Our use of the term lynchpin in yesterday's post made us think back to a post from last year, where we asserted that Lyle Overbay's season was going to define the Jays' successes in 2008. It looks a pretty spooky in retrospect when we read this line: "If Lyle Overbay doesn't hit, we're screwed."
Not that we're passing ourselves off as Kreskin here. Now, if we had said "If Lyle hits into a million (or at least 24) double plays,we're screwed", then that would have been impressive.
We just looked back, and wouldn't you know, it was exactly one year ago that we made our bold assertion singling out the snaggle-toothed swatter of twin killing balls. So in the interest of symmetry, we're going to embark on our Second Annual January 28th Assessment of the Blue Jays' Offensive Lynchpin.
(And just for the record, you can spell it lynchpin or linchpin. We just prefer the "y". )
The Candidates Aren't: Marco Scutaro (because we doubt he plays more than 120 games this season); Rod Barajas (because he's not the kind of catcher that you depend on for offense); or Lyle Overbay (because there are no two-time winners in the Lynchpin Pageant).
The Candidates Could Be, But Likely Aren't: Travis Snider (because he's still 20 years old, and you don't depend on someone that young to carry your offense); Adam Lind (because he's going to have enough trouble keeping his head above water this year); Aaron Hill (because we're just going to go ahead and assume that his brains are still scrambled until he hits his 20th double of the season).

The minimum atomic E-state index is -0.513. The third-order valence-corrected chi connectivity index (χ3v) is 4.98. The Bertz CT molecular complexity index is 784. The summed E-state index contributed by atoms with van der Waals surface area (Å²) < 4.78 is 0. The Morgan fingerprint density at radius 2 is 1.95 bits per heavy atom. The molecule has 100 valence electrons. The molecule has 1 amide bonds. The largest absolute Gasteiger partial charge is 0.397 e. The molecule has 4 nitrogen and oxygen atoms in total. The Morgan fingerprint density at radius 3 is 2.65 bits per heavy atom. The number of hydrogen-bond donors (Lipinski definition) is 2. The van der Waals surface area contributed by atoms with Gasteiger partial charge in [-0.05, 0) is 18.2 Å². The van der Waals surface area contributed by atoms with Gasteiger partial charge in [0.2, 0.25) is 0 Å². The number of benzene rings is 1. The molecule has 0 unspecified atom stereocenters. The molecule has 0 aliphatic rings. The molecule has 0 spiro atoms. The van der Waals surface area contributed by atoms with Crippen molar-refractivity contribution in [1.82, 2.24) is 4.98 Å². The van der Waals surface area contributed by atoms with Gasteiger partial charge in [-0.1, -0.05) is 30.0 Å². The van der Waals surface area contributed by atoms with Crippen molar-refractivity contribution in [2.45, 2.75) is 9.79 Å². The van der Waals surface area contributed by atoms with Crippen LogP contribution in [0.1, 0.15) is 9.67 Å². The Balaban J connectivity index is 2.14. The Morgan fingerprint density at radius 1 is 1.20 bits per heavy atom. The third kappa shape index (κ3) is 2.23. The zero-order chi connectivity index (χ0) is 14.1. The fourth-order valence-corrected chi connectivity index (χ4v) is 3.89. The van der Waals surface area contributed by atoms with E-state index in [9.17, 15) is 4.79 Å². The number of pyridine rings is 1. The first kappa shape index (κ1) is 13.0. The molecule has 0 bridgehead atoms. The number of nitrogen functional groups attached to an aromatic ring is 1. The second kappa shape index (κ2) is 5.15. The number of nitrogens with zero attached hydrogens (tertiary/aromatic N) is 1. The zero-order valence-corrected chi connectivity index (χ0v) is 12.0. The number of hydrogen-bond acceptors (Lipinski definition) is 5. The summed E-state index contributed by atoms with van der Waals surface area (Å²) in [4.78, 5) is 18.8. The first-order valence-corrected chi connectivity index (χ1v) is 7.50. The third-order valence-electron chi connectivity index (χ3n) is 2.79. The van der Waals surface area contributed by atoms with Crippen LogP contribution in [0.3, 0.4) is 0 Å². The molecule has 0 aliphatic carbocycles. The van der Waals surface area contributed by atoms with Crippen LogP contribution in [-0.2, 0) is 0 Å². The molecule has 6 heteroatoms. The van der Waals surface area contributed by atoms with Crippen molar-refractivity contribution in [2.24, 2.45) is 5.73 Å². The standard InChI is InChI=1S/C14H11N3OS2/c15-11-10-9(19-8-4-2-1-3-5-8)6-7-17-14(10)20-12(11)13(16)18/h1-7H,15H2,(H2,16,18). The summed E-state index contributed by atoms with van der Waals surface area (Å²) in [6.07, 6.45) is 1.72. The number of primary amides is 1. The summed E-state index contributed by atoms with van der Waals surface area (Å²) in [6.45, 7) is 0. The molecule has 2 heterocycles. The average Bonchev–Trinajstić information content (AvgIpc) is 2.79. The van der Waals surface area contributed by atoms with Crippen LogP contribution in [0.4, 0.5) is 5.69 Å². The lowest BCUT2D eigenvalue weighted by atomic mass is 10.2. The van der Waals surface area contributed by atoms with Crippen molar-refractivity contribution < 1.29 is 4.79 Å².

So, The Candidates (By Default) Are: Vernon Wells, Alex Rios, and Scott Rolen.
It might seem to be a bit of a stretch to include Rolen in this equation, except that his numbers in 25 games last September - after taking time off to get his shoulder right and adjusting his swing - were the best that we saw from the former All World third baseman. Rolen hit three homers, eight doubles, drove in 11 and slugged at a .523 clip. Accepting that 88 ABs make for a small sample size, we still think that an OPS in the mid .800's with 20 homers and 85 RsBI aren't beyond the realm of possibility. Numbers like that could really help spur the rest of the lineup.
As for Vernon Wells, we'd contend that he actually was the lynchpin last season. Playing in two-thirds of the team's games, he still managed 20 homers, 78 RsBI and an .840 OPS. But on a certain level, we wonder if looking to him as the offensive catalyst isn't a little too obvious. It would be like saying: "The Cardinals offense will do better if Albert Pujols has a good year." Well, no shit. Vernon is supposed to be the big bat for the Jays, and we don't think that's what we're talking about here.
Which leaves us with Alex Rios. In most categories, Rios slid back last year, seeing his numbers in homers, runs, hits, RsBI, on base and slugging fall behind his 2007 standards. (His numbers went up in stolen bases, but really, who gives a shit about stolen bases?) Looking forward to next season, we're hopeful that a full year under the tutelage of the Junta of Hitting (Cito, Gene Tenace and Dwayne Murphy) will result in better...er, results for Rios. Whatever the case, you can be pretty certain that Rios will spend the bulk of the season hitting in the top four spots of the order, so the Jays will absolutely be relying on him to get on and get in at a better clip than last year.
The way we figure it, the Jays will pretty much depend on a better season from Rios if they are going to have any shot at making miracles this year. So we guess that makes him the Miss Lynchpin 2009.
Either him, or Jason Lane.
(Or Manny. Oh shit. Did we just go there?)